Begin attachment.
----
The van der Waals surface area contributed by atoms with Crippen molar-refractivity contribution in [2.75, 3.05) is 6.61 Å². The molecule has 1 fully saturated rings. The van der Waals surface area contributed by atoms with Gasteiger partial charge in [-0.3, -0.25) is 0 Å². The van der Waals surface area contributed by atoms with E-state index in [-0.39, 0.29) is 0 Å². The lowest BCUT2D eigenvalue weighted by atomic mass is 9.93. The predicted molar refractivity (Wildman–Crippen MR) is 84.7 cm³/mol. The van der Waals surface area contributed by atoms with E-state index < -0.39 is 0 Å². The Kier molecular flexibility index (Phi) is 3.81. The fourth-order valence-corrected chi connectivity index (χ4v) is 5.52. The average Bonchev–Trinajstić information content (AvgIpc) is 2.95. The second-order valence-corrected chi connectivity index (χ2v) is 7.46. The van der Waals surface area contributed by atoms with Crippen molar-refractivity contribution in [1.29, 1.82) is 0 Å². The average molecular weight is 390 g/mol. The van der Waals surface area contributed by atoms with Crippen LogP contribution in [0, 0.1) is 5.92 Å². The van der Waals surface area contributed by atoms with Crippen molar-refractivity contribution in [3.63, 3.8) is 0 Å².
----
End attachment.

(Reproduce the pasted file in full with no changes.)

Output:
The van der Waals surface area contributed by atoms with Crippen molar-refractivity contribution in [2.75, 3.05) is 6.61 Å². The molecule has 1 fully saturated rings. The van der Waals surface area contributed by atoms with Gasteiger partial charge in [-0.3, -0.25) is 0 Å². The van der Waals surface area contributed by atoms with E-state index in [-0.39, 0.29) is 0 Å². The lowest BCUT2D eigenvalue weighted by atomic mass is 9.93. The predicted molar refractivity (Wildman–Crippen MR) is 84.7 cm³/mol. The van der Waals surface area contributed by atoms with E-state index < -0.39 is 0 Å². The Kier molecular flexibility index (Phi) is 3.81. The fourth-order valence-corrected chi connectivity index (χ4v) is 5.52. The average Bonchev–Trinajstić information content (AvgIpc) is 2.95. The second-order valence-corrected chi connectivity index (χ2v) is 7.46. The van der Waals surface area contributed by atoms with Crippen molar-refractivity contribution in [1.29, 1.82) is 0 Å². The average molecular weight is 390 g/mol. The van der Waals surface area contributed by atoms with Crippen LogP contribution in [0, 0.1) is 5.92 Å². The van der Waals surface area contributed by atoms with Crippen molar-refractivity contribution in [3.63, 3.8) is 0 Å².